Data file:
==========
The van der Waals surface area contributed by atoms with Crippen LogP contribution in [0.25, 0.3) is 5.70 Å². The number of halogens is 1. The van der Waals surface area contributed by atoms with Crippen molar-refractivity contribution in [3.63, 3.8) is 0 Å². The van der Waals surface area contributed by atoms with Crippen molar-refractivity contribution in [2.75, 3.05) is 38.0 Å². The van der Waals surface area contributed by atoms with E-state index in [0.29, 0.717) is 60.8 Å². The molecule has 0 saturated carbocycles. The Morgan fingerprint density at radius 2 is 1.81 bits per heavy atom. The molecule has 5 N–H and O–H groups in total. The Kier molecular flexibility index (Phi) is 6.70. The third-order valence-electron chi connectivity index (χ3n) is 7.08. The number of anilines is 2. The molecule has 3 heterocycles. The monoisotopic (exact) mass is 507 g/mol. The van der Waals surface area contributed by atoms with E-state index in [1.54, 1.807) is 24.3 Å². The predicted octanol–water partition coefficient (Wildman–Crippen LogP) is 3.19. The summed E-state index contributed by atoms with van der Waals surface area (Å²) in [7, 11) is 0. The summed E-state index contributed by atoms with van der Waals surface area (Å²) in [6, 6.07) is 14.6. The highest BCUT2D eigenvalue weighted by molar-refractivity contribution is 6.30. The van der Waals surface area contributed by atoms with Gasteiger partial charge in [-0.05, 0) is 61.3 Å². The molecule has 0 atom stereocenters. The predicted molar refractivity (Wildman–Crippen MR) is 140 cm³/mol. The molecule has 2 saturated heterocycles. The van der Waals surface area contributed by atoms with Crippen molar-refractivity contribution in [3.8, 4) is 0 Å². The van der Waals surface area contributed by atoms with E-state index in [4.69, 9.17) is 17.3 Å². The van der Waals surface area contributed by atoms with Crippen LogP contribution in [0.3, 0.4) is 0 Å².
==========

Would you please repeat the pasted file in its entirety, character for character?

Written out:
The van der Waals surface area contributed by atoms with Crippen LogP contribution in [0.25, 0.3) is 5.70 Å². The number of halogens is 1. The van der Waals surface area contributed by atoms with Crippen molar-refractivity contribution in [3.63, 3.8) is 0 Å². The van der Waals surface area contributed by atoms with Crippen molar-refractivity contribution in [2.75, 3.05) is 38.0 Å². The van der Waals surface area contributed by atoms with E-state index in [0.29, 0.717) is 60.8 Å². The molecule has 0 saturated carbocycles. The Morgan fingerprint density at radius 2 is 1.81 bits per heavy atom. The molecule has 5 N–H and O–H groups in total. The Kier molecular flexibility index (Phi) is 6.70. The third-order valence-electron chi connectivity index (χ3n) is 7.08. The number of anilines is 2. The molecule has 3 heterocycles. The monoisotopic (exact) mass is 507 g/mol. The van der Waals surface area contributed by atoms with E-state index in [1.54, 1.807) is 24.3 Å². The predicted octanol–water partition coefficient (Wildman–Crippen LogP) is 3.19. The summed E-state index contributed by atoms with van der Waals surface area (Å²) in [7, 11) is 0. The summed E-state index contributed by atoms with van der Waals surface area (Å²) in [6, 6.07) is 14.6. The highest BCUT2D eigenvalue weighted by molar-refractivity contribution is 6.30. The van der Waals surface area contributed by atoms with Gasteiger partial charge in [-0.05, 0) is 61.3 Å². The molecule has 0 atom stereocenters. The predicted molar refractivity (Wildman–Crippen MR) is 140 cm³/mol. The molecule has 2 saturated heterocycles. The van der Waals surface area contributed by atoms with Crippen molar-refractivity contribution in [3.8, 4) is 0 Å². The van der Waals surface area contributed by atoms with E-state index in [4.69, 9.17) is 17.3 Å². The van der Waals surface area contributed by atoms with Crippen LogP contribution in [0.3, 0.4) is 0 Å².